“Smoking is the leading preventable cause of death in the United States,” (“Health Effects of Cigarette Smoking”, 2014, para.2). Each year it is responsible for 480,000 deaths, which is more than Human Immunodeficiency Virus, illegal drug use, alcohol use, motor vehicle injuries, and fire arm related incidents combined. There have been ten times more premature deaths due to tobacco use than casualties during all noted American wars in United States history (“Health Effects of Cigarette Smoking”, 2014, para.2). Use of tobacco products causes cancer of the nose, mouth, larynx, trachea, esophagus, throat, lungs, liver, stomach, pancreas, kidneys, bladder, cervix, bone marrow, ...view middle of the document...
661). The HBM uses four specific variables to determine or predict behavior: susceptibility, severity, barriers, and benefits. The model predicts that a person is more likely to accept a positive health behavior if he or she perceives few barriers and significant benefits of adopting that behavior. Also, a person is more likely to accept or avoid behaviors based on the perceived susceptibility of having a negative outcome from a certain behavior and the severity of possible outcomes. In contrast, if a person believes that they are not susceptible to a specific negative outcome, or that barriers are greater than the health benefits, he or she is not likely to adopt the positive health behavior (Carpenter, 2010, p. 661-662).
Carpenter used meta-analysis of 18 Health Belief Model studies to determine the strength of the relationships between each of the four variables and health behaviors (Carpenter, 2010, p. 661). The results of the analysis show that barriers and benefits both have a very strong correlation to the prediction of health behaviors. Susceptibility, however, proved to have a weak relationship to behavior, as did severity (Carpenter, 2010, p. 666-667). The findings of this analysis show that it may be of more importance for healthcare providers to incorporate knowledge of benefits into health teaching and limit barriers to positive health changes than to stress severity or susceptibility of negative outcomes. A health care professional can choose to apply smoking knowledge and statistics within the framework of the HBM to establish meaning and successful health education to the patient.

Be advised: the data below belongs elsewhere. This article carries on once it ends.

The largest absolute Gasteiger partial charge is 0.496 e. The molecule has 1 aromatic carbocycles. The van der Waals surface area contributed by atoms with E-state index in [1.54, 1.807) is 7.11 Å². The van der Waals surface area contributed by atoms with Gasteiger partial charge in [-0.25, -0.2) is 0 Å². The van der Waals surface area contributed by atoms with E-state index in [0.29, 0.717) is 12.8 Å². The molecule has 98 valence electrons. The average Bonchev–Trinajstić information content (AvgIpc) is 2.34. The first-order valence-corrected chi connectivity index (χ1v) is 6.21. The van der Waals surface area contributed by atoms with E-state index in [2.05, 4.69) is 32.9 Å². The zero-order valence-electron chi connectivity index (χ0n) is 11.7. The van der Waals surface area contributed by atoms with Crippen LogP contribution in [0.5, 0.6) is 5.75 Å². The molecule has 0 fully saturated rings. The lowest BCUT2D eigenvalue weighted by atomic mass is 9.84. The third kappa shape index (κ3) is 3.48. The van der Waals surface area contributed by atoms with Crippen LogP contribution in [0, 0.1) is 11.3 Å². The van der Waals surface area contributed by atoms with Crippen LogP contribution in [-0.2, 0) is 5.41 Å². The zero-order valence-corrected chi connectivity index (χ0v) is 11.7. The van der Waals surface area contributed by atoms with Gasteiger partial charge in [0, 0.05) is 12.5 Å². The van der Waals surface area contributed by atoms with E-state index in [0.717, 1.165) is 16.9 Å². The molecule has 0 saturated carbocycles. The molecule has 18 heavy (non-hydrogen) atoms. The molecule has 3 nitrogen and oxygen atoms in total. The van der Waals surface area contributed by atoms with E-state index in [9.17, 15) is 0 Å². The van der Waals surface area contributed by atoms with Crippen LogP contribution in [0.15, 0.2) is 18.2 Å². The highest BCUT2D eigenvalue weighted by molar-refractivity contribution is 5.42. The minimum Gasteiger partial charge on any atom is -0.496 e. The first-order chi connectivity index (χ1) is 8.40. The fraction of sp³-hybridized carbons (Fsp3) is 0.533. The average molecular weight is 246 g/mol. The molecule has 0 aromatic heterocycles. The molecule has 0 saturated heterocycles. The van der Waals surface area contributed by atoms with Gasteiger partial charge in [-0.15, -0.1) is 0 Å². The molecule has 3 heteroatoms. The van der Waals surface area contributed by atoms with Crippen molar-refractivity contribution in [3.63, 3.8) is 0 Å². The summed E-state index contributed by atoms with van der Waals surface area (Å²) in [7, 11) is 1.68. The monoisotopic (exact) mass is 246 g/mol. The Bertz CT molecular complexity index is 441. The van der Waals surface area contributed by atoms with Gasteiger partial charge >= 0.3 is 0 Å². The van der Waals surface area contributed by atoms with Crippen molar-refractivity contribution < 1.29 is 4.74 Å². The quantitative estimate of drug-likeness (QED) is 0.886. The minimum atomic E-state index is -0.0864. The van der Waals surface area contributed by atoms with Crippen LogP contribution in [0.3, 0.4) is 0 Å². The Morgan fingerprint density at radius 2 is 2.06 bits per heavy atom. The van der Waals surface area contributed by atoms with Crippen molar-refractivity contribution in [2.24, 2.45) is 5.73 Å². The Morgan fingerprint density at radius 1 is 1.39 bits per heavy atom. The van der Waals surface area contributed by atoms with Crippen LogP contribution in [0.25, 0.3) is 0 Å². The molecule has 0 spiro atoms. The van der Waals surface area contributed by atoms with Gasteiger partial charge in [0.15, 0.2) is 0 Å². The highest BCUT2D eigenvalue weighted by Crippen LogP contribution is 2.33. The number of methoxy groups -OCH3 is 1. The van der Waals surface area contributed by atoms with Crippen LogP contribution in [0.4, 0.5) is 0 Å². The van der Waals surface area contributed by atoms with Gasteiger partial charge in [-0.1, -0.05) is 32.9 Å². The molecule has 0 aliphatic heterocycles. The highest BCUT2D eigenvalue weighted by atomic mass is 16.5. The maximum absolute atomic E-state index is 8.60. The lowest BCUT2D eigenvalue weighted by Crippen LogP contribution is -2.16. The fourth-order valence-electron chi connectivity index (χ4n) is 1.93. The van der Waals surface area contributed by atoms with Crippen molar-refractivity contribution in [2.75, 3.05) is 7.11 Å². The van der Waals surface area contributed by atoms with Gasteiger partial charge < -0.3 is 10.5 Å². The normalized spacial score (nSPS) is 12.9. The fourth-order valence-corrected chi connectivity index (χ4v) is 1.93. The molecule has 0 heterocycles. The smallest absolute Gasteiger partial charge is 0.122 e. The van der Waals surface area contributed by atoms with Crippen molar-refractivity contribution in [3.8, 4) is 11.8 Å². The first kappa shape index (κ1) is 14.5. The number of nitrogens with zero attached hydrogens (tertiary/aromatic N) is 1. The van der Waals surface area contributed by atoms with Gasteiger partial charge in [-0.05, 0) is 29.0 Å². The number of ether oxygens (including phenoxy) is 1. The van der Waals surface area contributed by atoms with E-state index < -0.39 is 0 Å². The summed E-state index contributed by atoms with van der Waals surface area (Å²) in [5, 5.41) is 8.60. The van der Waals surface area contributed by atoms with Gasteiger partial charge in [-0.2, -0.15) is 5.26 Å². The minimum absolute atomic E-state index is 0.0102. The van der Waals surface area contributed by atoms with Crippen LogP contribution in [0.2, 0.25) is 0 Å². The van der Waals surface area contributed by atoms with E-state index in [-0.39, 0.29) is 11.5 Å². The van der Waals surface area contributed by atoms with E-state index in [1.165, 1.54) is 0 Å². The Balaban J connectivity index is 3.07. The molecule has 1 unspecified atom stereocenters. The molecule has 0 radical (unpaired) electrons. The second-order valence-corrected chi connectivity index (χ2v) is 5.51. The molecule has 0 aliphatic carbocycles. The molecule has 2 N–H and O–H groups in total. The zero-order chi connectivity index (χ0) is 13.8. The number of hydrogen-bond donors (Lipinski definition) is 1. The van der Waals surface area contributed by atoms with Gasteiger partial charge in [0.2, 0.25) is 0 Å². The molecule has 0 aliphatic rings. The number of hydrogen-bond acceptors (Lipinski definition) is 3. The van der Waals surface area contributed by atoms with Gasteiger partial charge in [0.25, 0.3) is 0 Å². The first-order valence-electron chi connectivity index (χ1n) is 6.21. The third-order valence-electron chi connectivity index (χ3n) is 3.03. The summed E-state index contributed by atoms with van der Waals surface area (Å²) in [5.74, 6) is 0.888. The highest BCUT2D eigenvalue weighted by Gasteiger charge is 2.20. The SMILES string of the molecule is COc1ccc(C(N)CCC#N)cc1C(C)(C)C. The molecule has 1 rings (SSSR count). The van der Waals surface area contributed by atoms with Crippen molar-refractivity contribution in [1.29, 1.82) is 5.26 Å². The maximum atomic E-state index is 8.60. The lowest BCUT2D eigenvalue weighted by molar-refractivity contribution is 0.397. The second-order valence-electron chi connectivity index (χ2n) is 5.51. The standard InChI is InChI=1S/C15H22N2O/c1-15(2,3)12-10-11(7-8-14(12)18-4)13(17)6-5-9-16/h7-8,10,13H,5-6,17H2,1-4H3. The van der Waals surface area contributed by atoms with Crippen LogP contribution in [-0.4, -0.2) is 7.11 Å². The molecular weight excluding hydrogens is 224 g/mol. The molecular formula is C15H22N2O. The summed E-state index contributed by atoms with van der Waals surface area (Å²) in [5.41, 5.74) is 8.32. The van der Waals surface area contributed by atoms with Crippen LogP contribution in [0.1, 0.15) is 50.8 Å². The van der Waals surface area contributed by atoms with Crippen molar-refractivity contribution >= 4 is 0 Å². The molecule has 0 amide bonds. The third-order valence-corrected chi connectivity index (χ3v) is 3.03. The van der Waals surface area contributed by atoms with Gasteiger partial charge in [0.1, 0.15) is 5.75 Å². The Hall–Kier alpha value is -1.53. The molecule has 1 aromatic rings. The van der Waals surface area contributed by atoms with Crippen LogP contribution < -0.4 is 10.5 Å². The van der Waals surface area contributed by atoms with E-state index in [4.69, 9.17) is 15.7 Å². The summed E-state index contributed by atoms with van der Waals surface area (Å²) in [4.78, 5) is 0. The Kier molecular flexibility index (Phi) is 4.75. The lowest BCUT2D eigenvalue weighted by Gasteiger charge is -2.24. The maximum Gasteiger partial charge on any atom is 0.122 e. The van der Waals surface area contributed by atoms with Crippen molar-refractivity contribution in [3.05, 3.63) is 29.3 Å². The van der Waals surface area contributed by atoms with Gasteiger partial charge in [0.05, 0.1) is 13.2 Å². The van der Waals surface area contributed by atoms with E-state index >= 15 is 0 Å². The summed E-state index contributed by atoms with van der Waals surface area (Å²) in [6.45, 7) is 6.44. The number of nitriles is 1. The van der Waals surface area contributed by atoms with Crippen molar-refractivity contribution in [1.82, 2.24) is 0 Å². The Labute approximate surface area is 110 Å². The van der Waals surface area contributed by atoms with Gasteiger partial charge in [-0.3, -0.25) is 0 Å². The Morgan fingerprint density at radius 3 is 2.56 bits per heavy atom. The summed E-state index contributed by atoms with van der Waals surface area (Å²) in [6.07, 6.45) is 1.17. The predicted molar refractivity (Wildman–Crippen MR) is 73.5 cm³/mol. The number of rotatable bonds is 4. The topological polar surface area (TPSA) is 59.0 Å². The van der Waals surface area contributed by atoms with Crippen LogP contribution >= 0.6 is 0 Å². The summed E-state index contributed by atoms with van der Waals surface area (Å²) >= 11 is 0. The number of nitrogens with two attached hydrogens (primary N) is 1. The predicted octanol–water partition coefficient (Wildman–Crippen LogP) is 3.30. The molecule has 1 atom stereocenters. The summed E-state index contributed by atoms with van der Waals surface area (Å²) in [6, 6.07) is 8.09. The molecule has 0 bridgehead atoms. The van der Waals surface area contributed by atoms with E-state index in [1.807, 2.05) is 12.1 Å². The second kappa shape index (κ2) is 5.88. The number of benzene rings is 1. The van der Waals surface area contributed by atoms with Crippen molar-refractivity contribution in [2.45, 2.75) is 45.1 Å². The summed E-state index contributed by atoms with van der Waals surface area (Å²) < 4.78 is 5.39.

The articles for research were obtained using the CINAHL, nursing database located in the University of Alabama in Huntsville electronic library. Inclusions for search criteria included being obtained from a research article and the use of at least one nursing author. Articles or studies that were not peer reviewed and not exclusively research based were excluded, along with articles published before 2009.
In recent years there have been many studies conducted on different cancers and infinite aspects of the subject but one, in particular, stood apart. Lamb, Dawson, Gagan, and Peddie (2013) did research with the confirmed knowledge of cigarette smoking having a direct relationship with cervical cancer. The purpose was to determine whether female smokers referred to the colposcopy department at a city hospital required more follow-up visits, treatment, and re-referrals than a non-smoker. The participants included 494 women that met the criteria of being a new patient coming to the colposcopy clinic in 2001, between the ages of 20 and 69 years with low or high grade intraepithelial lesions on their cervix. They gathered the data from clients’ clinical records, and the patients’ smoking statuses were collected at each clinic appointment. Ethical approval from the University of Otago Board of Studies was...